Kaitlin Adams


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Tracking Mental Health Risks and Coping Strategies in Healthcare Workers’ Online Conversations Across the COVID-19 Pandemic
Molly Ireland | Kaitlin Adams | Sean Farrell
Proceedings of the Eighth Workshop on Computational Linguistics and Clinical Psychology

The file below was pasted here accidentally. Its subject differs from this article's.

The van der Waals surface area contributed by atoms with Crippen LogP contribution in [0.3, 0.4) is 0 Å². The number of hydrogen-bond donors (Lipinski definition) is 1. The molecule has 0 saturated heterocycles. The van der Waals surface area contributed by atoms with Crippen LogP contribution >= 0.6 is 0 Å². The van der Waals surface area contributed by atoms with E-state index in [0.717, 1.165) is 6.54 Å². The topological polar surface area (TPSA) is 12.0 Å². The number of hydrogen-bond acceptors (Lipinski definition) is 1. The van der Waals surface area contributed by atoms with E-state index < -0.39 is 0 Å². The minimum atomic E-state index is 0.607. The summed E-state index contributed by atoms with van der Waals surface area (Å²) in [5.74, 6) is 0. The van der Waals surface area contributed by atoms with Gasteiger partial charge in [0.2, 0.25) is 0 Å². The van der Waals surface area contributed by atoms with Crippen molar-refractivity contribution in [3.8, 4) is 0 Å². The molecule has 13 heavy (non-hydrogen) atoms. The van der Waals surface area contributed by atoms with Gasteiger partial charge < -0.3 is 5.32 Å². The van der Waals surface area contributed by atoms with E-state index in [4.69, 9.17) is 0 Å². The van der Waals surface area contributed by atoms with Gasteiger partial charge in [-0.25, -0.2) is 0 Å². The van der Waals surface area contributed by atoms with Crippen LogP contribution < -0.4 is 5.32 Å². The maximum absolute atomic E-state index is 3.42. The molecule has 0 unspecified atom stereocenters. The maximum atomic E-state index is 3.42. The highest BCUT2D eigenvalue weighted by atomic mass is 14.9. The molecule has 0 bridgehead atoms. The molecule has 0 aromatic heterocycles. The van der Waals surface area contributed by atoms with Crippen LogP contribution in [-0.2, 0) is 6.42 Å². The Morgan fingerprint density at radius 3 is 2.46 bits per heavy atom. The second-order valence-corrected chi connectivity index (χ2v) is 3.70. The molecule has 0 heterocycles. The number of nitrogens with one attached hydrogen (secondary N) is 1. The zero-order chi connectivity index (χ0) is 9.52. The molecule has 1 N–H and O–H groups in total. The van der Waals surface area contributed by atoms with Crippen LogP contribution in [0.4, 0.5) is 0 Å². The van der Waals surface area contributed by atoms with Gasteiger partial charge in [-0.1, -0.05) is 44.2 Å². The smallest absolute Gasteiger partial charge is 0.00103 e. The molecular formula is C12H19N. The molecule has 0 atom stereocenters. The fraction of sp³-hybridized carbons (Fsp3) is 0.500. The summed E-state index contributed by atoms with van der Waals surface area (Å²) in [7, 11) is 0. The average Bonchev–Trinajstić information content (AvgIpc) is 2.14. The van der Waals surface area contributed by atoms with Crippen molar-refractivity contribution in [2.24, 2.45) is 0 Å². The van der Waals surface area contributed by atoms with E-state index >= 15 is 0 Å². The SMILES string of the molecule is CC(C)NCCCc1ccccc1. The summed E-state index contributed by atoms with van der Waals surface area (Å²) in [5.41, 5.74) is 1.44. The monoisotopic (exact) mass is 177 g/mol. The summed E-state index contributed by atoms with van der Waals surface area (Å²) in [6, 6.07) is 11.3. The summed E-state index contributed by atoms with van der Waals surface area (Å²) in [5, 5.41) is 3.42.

The mental health risks of the COVID-19 pandemic are magnified for medical professionals, such as doctors and nurses. To track conversational markers of psychological distress and coping strategies, we analyzed 67.25 million words written by self-identified healthcare workers (N = 5,409; 60.5% nurses, 40.5% physicians) on Reddit beginning in June 2019. Dictionary-based measures revealed increasing emotionality (including more positive and negative emotion and more swearing), social withdrawal (less affiliation and empathy, more “they” pronouns), and self-distancing (fewer “I” pronouns) over time. Several effects were strongest for conversations that were least health-focused and self-relevant, suggesting that long-term changes in social and emotional behavior are general and not limited to personal or work-related experiences. Understanding protective and risky coping strategies used by healthcare workers during the pandemic is fundamental for maintaining mental health among front-line workers during periods of chronic stress, such as the COVID-19 pandemic.